Discussion: Property as a Right in the State of Nature Conservatives have taken Locks's discussion of property as a right acquired from the state of nature and therefore not subject to government as the basis for an argument about limited government and more particularly as a limitation to limit the taxing and regulatory power of the government. While Locke is clearly setting limits on the regulatory power of government he does allow for the state to regulate property. There is no absolute right to property. Property rights are limited by the law. The state can not arbitrarily or unjustly take or deny the property rights of its citizens, but it can still regulate that right.

Property as an Entitlement

Locke has provided a theory of entitlement about the ownership of property. Without entitlements there is no theory of justice. Injustice is to take away something to which a person has a right or is entitled. For example, the right to life, liberty, or material possessions are things to which we are entitled. Any theory of entitlement to a right must set certain bounds and limits. It is not an absolute right. We live and interact amongst others and must adjust our demands and claims to rights. For example is the entitlement to property of the same importance as entitlement to life and liberty? Can we make the same claim for all forms of property whether it is ten thousand dollars worth or ten million. As to the first question whether liberty is more fundamental than property, in a basic sense they are not severable for Locke. The justification for the right to property is that is protects our liberty. Property rights are a check on the power of the sovereign. It is part of the power of the purse. Property and liberty elide together.

The Right to Property and the Welfare State

While he is seldom cited Locke is a frequent backdrop to the contemporary arguments about reducing the size of the welfare state. But again how absolute is the right to property? Are all forms of property protected whether we are talking about those making less than 10,000 or those making 1,000,000.? Is the large corporation under the same protections as the smallest business? If the arbitrary use of power is central to the protection offered by the right to property does the actions of a GM or GE fill the bill of arbitrary use of power? If we are all god's creatures with a set of rights, the capacity to reason, and property held in common in the state of nature is there not a minimal entitlement to some property?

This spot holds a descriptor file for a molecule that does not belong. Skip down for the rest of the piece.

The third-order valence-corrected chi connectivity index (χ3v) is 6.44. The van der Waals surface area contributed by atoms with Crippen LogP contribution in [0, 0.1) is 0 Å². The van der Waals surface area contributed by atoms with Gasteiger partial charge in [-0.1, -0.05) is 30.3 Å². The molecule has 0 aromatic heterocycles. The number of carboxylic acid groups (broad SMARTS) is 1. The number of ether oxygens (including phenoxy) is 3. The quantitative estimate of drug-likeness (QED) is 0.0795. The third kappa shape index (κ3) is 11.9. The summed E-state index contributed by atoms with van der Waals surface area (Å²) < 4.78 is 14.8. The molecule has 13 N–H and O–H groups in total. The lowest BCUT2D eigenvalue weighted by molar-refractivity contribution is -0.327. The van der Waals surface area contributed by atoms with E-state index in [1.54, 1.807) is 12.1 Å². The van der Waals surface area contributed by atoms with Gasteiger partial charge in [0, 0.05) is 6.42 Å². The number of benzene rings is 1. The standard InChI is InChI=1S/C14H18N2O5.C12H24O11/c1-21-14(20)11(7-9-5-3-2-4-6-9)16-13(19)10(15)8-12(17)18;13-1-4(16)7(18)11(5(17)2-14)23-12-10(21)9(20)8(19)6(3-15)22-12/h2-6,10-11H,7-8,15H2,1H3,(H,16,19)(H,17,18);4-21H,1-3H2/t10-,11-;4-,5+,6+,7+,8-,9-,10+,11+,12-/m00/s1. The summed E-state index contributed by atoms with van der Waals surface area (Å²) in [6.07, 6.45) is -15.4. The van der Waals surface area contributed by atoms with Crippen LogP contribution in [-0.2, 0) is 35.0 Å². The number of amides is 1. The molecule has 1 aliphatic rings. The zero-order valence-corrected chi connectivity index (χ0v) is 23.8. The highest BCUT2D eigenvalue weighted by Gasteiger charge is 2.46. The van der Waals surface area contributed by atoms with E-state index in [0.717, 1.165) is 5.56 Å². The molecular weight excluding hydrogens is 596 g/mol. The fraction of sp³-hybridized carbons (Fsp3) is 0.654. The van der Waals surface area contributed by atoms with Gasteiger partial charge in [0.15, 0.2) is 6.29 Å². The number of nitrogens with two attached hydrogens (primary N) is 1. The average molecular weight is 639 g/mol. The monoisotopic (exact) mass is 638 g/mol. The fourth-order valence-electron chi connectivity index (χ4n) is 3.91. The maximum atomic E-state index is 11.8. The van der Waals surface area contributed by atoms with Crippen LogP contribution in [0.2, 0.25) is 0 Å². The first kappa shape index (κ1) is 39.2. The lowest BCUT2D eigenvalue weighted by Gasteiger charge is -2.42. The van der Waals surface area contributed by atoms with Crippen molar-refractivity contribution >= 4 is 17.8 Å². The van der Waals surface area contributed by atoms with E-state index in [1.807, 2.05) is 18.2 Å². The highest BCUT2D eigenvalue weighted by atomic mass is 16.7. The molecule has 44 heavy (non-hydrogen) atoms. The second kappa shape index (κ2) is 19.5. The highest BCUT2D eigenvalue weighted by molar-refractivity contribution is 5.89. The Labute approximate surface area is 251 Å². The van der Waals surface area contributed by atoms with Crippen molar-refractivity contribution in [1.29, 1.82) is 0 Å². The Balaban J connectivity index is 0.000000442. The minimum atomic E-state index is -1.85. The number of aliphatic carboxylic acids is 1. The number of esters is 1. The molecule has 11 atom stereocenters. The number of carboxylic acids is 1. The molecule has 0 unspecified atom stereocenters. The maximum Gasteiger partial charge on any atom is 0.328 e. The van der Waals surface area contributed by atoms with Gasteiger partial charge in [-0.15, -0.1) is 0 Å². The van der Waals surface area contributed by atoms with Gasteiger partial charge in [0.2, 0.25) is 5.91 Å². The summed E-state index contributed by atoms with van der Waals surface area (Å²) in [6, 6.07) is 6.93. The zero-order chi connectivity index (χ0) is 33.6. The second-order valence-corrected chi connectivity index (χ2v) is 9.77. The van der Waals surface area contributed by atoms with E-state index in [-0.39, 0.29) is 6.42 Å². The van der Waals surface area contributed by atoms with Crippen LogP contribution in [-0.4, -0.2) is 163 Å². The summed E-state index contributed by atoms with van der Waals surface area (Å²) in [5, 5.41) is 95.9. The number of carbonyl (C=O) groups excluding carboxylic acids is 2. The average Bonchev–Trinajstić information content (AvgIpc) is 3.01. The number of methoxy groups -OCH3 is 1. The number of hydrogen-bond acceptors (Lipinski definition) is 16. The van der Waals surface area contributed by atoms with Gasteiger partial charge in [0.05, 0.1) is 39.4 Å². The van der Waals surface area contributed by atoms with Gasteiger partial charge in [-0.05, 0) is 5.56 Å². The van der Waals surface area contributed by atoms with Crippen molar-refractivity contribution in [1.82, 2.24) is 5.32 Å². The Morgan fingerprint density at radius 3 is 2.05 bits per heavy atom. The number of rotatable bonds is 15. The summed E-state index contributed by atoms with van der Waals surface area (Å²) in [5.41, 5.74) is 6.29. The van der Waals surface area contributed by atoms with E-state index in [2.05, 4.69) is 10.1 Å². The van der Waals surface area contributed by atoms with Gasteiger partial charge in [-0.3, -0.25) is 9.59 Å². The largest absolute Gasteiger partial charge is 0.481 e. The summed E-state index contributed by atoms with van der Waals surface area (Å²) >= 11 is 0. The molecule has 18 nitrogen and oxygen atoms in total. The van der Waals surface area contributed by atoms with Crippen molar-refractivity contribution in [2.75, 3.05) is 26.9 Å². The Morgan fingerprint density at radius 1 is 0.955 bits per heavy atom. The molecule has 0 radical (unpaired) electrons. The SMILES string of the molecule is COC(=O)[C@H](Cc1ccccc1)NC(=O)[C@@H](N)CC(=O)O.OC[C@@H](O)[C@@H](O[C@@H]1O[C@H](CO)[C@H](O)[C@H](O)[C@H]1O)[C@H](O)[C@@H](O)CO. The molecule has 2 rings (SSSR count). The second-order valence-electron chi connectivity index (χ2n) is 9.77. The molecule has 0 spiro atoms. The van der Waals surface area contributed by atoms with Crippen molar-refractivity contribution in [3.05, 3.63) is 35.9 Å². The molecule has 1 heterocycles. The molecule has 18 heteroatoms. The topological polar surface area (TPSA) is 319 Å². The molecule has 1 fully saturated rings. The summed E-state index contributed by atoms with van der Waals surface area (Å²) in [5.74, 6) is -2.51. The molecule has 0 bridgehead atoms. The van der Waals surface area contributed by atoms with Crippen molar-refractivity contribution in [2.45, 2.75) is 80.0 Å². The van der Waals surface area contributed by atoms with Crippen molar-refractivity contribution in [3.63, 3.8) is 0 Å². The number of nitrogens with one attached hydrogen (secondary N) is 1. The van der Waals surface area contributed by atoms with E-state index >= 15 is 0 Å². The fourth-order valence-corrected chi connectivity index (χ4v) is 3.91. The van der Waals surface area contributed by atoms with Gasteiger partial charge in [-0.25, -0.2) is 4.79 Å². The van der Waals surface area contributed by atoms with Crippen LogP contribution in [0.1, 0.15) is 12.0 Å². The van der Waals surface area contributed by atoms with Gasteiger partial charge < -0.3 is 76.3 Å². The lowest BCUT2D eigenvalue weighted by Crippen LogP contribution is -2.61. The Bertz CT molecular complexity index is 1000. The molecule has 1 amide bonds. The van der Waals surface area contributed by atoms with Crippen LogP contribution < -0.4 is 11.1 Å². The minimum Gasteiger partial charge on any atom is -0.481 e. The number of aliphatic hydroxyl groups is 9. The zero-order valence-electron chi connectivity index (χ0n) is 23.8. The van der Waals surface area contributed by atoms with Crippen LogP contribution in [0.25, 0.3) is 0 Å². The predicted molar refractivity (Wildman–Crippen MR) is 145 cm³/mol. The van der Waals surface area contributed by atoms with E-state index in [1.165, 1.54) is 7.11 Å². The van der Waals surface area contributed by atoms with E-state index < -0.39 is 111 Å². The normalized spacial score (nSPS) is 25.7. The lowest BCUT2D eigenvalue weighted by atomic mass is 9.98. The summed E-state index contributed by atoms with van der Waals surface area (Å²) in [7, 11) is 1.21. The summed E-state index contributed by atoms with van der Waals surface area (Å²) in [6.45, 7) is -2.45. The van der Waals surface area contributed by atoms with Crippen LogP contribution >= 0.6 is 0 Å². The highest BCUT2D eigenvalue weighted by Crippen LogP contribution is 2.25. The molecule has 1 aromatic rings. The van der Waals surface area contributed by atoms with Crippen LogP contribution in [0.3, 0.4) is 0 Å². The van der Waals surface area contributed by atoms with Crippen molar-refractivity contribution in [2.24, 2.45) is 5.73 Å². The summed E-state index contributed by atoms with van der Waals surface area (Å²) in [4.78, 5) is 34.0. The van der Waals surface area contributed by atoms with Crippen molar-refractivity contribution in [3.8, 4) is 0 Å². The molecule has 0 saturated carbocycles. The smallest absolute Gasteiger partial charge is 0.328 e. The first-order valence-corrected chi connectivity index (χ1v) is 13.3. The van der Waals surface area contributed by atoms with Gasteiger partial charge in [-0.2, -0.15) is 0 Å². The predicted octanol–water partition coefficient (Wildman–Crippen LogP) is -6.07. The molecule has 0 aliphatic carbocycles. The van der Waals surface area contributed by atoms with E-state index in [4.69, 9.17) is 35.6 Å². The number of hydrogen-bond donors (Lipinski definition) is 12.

A Minimal Welfare State




Is the right to a minimal amount of material possessions which would necessitate a taking of property in the form of taxes more fundamental then the right to a beach house, a second Roles Royce, etc. I don't think that Locke offers any clear answer here about how far the protection to the right to property goes. What can we say with some certainty about Locke's theory of property?

1. He is using it to deny the right of a sovereign/monarch to do as he chose with material possessions. King Charles I had precipitated a Civil War by arbitrarily taking his subjects property in the name of national expansion.

2. God h as entitled us to the fruits of our labor. The state in contrast is a contract a human invention and convention. God's will in the form of property rights has priority over man's will.

3. Still it is not clear that Locke is saying that the state can not try and insure a basic minimum for all citizens. Profit derived from the fruits of out labor is clearly protected, but what about profits made from speculation, royal favoritism, or a large inheritance? Locke is a Christian like St. Thomas Aquinas who felt that the right to physical subsistence overrode the property rights of others. The refusal of a merchant to sell a good below market price or someone starving Locke would have said is immoral. In old age people deserve not only subsistence but a decent standard of living. God gave the world to humans in common distributed and they all have some claim on its benefit.